Wednesday, February 11, 2015

Cleric, but not a priest

In the D&D 5e game I'm currently playing in (that may or may not be winding down as the DM may be leaving the country in the near future), I'm playing a gnome trickster cleric, but I'm not a priest. This has caused mostly consternation for the other players and DM.

The other folks in the group don't seem to understand the concept. Which I get, but it's not how 5e classes are set up anymore. I don't have the religion skill. I don't lead mass. I don't administrate for a temple. I don't read the oracles and omens. I don't even wander and spread the good news of Garl Glittergold. I just happen to have access to his powers.

So the DM thinks I'm just dicking around a bit, I think, and causing a bit of trouble. But really he didn't ask for much background info and I thought I had explained myself: I was a troubled youth who found solace in Garl and then was chosen by him to wield his powers for some inscrutable reason. Yeah, its a 4e Invoker or Pathfinder Oracle. I'd run him as a prophet if the DM had let me. Alas.

So, woe is me and all. But this is an issue. 5e has tried to divorce classes from background and skill and not entirely succeeded. How can you be a wizard (intelligence-based caster) and not have any Arcane knowledge? I'm not sure about that one. You can do a cleric as a prophet or oracle, chosen by the got but not part of the hierarchy of worship and avoid taking religion knowledge. You can't quite do a bard without music, as the bard is trained in 3 instruments. I see a lot of wandering monks who seem to know nothing about their temples/history/religion. A fighter really should have some background knowledge about fighting and military orders, but that leaves out the hometown hero who should mostly have local knowledge.

Regardless, this is why I really am liking the 13th Age style backgrounds-as-skills a bit more. I think they're a bit story-focused and gonzo for some games. Or can be, maybe giving people examples or example sentences to fill in would be good: "I was trained as a pewterer by my father, but abandoned the trade because of my wanderlust."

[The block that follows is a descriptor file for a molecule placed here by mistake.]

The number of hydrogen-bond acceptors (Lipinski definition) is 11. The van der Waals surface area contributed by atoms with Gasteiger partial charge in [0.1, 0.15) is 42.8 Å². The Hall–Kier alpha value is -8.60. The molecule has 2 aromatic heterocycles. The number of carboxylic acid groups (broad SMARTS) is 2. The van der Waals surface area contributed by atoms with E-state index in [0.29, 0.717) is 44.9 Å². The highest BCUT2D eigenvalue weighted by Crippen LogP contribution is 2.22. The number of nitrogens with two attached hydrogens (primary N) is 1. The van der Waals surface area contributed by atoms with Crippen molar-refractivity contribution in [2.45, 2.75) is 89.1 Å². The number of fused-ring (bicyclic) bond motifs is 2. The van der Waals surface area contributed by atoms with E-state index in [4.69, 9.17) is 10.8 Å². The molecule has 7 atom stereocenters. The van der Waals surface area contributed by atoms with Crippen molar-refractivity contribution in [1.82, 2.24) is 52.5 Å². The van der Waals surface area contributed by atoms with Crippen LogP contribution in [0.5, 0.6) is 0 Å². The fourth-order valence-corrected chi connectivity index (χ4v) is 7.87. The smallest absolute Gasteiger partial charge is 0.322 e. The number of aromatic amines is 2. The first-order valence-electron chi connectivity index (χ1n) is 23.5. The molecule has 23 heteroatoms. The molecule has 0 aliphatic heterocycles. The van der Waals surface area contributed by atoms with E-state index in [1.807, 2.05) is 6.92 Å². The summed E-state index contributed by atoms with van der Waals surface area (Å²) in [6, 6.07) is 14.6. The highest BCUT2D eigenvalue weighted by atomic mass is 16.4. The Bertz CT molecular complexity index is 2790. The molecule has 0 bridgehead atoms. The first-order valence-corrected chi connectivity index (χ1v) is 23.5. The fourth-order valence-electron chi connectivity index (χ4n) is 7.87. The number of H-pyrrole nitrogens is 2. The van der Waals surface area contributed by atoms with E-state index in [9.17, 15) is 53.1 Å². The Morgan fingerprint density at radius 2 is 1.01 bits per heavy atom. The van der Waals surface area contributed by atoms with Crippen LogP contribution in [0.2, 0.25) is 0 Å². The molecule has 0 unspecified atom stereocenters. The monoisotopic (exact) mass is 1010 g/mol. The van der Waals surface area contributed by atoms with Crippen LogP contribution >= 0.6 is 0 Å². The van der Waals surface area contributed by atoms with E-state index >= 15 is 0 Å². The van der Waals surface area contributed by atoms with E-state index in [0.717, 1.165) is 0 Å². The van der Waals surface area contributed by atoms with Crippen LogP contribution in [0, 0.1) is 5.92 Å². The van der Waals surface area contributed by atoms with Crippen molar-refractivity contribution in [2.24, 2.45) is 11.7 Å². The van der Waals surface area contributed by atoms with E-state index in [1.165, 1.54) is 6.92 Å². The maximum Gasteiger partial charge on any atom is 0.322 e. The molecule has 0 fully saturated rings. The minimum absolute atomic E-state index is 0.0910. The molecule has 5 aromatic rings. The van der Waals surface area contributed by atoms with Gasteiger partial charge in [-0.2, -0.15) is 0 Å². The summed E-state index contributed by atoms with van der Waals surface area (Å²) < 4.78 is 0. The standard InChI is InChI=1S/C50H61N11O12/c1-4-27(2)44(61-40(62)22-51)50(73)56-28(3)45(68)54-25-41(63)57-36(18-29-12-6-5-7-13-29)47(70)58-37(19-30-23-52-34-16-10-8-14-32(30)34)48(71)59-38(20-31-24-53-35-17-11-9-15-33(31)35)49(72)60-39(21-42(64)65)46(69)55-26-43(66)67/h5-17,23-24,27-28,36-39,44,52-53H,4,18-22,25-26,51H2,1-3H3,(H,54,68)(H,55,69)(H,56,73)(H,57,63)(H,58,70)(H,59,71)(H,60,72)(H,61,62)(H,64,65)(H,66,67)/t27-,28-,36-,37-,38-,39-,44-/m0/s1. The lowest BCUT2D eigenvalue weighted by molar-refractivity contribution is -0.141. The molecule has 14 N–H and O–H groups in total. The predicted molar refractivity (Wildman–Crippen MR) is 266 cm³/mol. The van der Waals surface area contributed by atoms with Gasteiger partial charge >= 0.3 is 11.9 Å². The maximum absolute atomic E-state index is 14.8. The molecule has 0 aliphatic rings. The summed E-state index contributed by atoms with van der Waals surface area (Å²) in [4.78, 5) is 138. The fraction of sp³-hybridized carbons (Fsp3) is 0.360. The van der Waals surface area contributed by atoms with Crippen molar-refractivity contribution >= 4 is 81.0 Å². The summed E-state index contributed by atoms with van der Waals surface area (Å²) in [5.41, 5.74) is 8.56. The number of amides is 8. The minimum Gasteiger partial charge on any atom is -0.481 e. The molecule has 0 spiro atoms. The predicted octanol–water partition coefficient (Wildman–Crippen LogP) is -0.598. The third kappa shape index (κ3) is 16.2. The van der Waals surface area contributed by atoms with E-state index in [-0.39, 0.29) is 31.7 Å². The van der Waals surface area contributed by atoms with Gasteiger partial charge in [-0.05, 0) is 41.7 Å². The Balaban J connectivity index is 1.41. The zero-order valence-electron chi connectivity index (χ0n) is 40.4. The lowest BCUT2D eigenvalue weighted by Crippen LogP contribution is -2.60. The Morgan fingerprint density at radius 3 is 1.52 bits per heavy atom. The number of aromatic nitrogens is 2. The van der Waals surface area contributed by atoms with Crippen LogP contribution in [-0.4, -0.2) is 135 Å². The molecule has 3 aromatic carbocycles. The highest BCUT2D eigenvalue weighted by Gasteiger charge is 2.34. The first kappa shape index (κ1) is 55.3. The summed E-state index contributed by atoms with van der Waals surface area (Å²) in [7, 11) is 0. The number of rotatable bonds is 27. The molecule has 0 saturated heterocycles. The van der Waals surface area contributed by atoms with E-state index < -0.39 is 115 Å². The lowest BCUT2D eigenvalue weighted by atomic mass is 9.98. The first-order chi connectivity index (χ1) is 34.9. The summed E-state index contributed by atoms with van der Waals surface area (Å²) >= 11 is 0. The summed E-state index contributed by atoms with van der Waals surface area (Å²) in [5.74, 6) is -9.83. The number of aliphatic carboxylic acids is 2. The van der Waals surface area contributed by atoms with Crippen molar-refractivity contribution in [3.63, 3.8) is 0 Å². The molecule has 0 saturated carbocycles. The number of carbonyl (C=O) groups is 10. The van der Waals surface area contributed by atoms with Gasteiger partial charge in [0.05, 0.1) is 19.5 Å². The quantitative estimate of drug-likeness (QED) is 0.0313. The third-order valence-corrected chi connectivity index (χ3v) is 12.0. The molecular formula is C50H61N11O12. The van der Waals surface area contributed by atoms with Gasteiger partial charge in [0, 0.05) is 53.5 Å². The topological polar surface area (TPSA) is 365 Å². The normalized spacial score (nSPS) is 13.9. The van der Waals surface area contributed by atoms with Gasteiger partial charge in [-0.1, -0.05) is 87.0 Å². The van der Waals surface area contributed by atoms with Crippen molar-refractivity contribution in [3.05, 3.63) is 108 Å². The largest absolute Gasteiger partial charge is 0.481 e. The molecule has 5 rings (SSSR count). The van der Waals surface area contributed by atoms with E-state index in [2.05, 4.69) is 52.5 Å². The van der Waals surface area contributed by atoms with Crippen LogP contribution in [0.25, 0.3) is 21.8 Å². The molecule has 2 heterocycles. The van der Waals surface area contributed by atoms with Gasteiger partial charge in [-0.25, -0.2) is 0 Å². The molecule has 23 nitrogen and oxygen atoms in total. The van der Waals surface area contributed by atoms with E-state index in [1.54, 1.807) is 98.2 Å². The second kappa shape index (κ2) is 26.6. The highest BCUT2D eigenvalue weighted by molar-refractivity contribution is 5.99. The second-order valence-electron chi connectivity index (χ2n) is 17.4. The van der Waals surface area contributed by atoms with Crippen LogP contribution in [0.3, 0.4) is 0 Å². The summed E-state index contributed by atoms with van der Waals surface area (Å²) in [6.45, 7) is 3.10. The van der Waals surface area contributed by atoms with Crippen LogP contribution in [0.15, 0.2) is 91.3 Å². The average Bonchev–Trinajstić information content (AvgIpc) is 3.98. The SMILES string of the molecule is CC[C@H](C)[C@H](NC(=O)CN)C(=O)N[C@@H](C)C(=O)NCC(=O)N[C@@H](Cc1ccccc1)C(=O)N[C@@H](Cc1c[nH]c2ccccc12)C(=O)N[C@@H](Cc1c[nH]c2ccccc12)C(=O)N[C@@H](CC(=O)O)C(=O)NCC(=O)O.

The old AD&D secondary skills are somewhat similar. Granted, the DM decides when they apply and there's probably little principled rolling, but you just assume people can do the relevant things and they run into problems the few times they wouldn't know something. I was looking at the old Proficiencies of AD&D 2nd as well, and I think one of the flaws with them (and 3.5/Pathfinder) is you're not required to take a proficiency/skill that would actually reflect your background. It might lead to a lot of wandering healers (trained by their parents), mapmakers, blacksmiths/armorers or the like, but a lot of the crazy system abuse comes when people ignore character backstory and pick all the good options. Its a simple thing to switch things so the backstory (or some element of it) is real and meaningful.

Which brings us back to the cleric who isn't a priest. Its an odd thing back in the era of AD&D. Becomes more plausible in 3.5 or 4e, where specific classes (favored soul, invoker, oracle) exist to handle the cleric-but-not-priest type of prophet or divine champion. Even roles like inquisitor-priests and the like end up being folded into their own classes (and increasingly the Paladin, it seems). But the plain old cleric is still shoehorned into the priest role. Which is a shame, then, in 5e because the only reasonable backgrounds are mostly Acolyte. Sure, you could be a convict or a sailor or a noble who joined the church, but then you're still a priest, no?

In my dreams of a AD&D 2nd game, I'm contemplating using the Spells and Magic rules to bust cleric into two sub-classes: hierarchy priests who use ritual prayer, and free priests who use conditional magic. Which would give the actual priests distinct magic from the prophets and mystics. But would anyone care about the distinction besides me?

Its hard to get through stereotypes, I suppose.


  1. I guess I'm missing out on something or have been entirely corrupted by the evils of Indie Story Games, but I don't see why it would be important to the other players would have an issue with your character being the "cleric" class (divine powers) but not a priest (religious profession). I almost get the "cleric" required to take healing powers problem you talked about previously, but this shit just baffles me...

    1. Yeah. Totally baffling. I think Cleric, Monk, and Bard (and maybe Barbarian?) are some of the worst offenders for a class that comes with an intrinsic and unalterable background. If I do a bard for my next 5e game, I'm totally going to hope the DM lets me swap in 3 languages for the 3 musical instrument proficiencies.